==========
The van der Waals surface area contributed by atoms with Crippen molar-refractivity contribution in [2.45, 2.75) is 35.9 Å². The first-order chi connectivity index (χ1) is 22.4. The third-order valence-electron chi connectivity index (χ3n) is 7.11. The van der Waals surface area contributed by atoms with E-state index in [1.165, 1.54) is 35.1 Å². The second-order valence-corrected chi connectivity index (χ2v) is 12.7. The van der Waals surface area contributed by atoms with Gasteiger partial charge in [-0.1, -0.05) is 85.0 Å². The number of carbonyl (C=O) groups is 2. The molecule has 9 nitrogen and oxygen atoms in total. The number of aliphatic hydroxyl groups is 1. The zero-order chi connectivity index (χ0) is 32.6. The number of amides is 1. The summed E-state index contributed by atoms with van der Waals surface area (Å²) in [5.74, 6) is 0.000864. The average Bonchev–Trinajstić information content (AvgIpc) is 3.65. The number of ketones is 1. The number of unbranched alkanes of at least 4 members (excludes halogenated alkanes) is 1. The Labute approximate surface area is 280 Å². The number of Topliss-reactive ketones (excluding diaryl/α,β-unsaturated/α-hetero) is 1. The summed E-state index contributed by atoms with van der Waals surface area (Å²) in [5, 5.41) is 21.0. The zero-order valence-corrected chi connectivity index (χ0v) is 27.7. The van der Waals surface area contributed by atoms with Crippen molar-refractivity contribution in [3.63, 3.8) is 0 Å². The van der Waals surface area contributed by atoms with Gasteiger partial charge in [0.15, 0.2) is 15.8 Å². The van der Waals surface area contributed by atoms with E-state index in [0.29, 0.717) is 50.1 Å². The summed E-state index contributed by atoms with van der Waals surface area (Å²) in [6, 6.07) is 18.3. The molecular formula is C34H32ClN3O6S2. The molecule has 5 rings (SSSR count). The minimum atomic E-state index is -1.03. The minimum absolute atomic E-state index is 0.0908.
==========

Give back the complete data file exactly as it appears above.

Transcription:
The van der Waals surface area contributed by atoms with Crippen molar-refractivity contribution in [2.45, 2.75) is 35.9 Å². The first-order chi connectivity index (χ1) is 22.4. The third-order valence-electron chi connectivity index (χ3n) is 7.11. The van der Waals surface area contributed by atoms with E-state index in [1.165, 1.54) is 35.1 Å². The second-order valence-corrected chi connectivity index (χ2v) is 12.7. The van der Waals surface area contributed by atoms with Gasteiger partial charge in [-0.1, -0.05) is 85.0 Å². The number of carbonyl (C=O) groups is 2. The molecule has 9 nitrogen and oxygen atoms in total. The number of aliphatic hydroxyl groups is 1. The zero-order chi connectivity index (χ0) is 32.6. The number of amides is 1. The summed E-state index contributed by atoms with van der Waals surface area (Å²) in [5.74, 6) is 0.000864. The average Bonchev–Trinajstić information content (AvgIpc) is 3.65. The number of ketones is 1. The number of unbranched alkanes of at least 4 members (excludes halogenated alkanes) is 1. The Labute approximate surface area is 280 Å². The number of Topliss-reactive ketones (excluding diaryl/α,β-unsaturated/α-hetero) is 1. The summed E-state index contributed by atoms with van der Waals surface area (Å²) in [5, 5.41) is 21.0. The zero-order valence-corrected chi connectivity index (χ0v) is 27.7. The van der Waals surface area contributed by atoms with Crippen molar-refractivity contribution in [3.63, 3.8) is 0 Å². The van der Waals surface area contributed by atoms with Gasteiger partial charge in [0.15, 0.2) is 15.8 Å². The van der Waals surface area contributed by atoms with E-state index in [0.29, 0.717) is 50.1 Å². The summed E-state index contributed by atoms with van der Waals surface area (Å²) in [6, 6.07) is 18.3. The molecular formula is C34H32ClN3O6S2. The molecule has 5 rings (SSSR count). The minimum atomic E-state index is -1.03. The minimum absolute atomic E-state index is 0.0908.